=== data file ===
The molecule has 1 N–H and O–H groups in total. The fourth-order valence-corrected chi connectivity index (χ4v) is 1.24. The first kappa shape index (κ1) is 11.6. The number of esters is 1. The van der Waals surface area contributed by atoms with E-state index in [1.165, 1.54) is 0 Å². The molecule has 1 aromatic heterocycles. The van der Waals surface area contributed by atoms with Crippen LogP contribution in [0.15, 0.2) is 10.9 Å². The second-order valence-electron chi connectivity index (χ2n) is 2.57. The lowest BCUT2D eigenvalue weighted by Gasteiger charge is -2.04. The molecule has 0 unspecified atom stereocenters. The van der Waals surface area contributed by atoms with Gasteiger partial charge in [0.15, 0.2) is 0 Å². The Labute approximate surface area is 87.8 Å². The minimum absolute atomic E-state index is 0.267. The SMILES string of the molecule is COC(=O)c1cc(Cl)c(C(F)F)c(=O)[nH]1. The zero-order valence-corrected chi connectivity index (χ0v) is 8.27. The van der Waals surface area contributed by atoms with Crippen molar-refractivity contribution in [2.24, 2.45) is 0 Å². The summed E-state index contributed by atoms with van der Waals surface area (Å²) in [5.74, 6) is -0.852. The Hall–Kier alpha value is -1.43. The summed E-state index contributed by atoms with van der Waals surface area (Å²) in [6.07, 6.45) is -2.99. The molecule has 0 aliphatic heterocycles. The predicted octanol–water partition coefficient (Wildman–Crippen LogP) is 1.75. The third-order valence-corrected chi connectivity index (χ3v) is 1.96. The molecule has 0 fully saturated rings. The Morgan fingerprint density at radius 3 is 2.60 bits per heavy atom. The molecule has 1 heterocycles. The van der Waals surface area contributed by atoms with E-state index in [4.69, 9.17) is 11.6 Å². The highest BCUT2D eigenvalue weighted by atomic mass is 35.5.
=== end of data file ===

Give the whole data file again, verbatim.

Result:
The molecule has 1 N–H and O–H groups in total. The fourth-order valence-corrected chi connectivity index (χ4v) is 1.24. The first kappa shape index (κ1) is 11.6. The number of esters is 1. The van der Waals surface area contributed by atoms with E-state index in [1.165, 1.54) is 0 Å². The molecule has 1 aromatic heterocycles. The van der Waals surface area contributed by atoms with Crippen LogP contribution in [0.15, 0.2) is 10.9 Å². The second-order valence-electron chi connectivity index (χ2n) is 2.57. The lowest BCUT2D eigenvalue weighted by Gasteiger charge is -2.04. The molecule has 0 unspecified atom stereocenters. The van der Waals surface area contributed by atoms with Gasteiger partial charge in [0.15, 0.2) is 0 Å². The Labute approximate surface area is 87.8 Å². The minimum absolute atomic E-state index is 0.267. The SMILES string of the molecule is COC(=O)c1cc(Cl)c(C(F)F)c(=O)[nH]1. The zero-order valence-corrected chi connectivity index (χ0v) is 8.27. The van der Waals surface area contributed by atoms with Crippen molar-refractivity contribution in [2.24, 2.45) is 0 Å². The summed E-state index contributed by atoms with van der Waals surface area (Å²) in [5.74, 6) is -0.852. The Hall–Kier alpha value is -1.43. The summed E-state index contributed by atoms with van der Waals surface area (Å²) in [6.07, 6.45) is -2.99. The molecule has 0 aliphatic heterocycles. The predicted octanol–water partition coefficient (Wildman–Crippen LogP) is 1.75. The third-order valence-corrected chi connectivity index (χ3v) is 1.96. The molecule has 0 fully saturated rings. The Morgan fingerprint density at radius 3 is 2.60 bits per heavy atom. The molecule has 1 heterocycles. The van der Waals surface area contributed by atoms with E-state index in [4.69, 9.17) is 11.6 Å². The highest BCUT2D eigenvalue weighted by atomic mass is 35.5.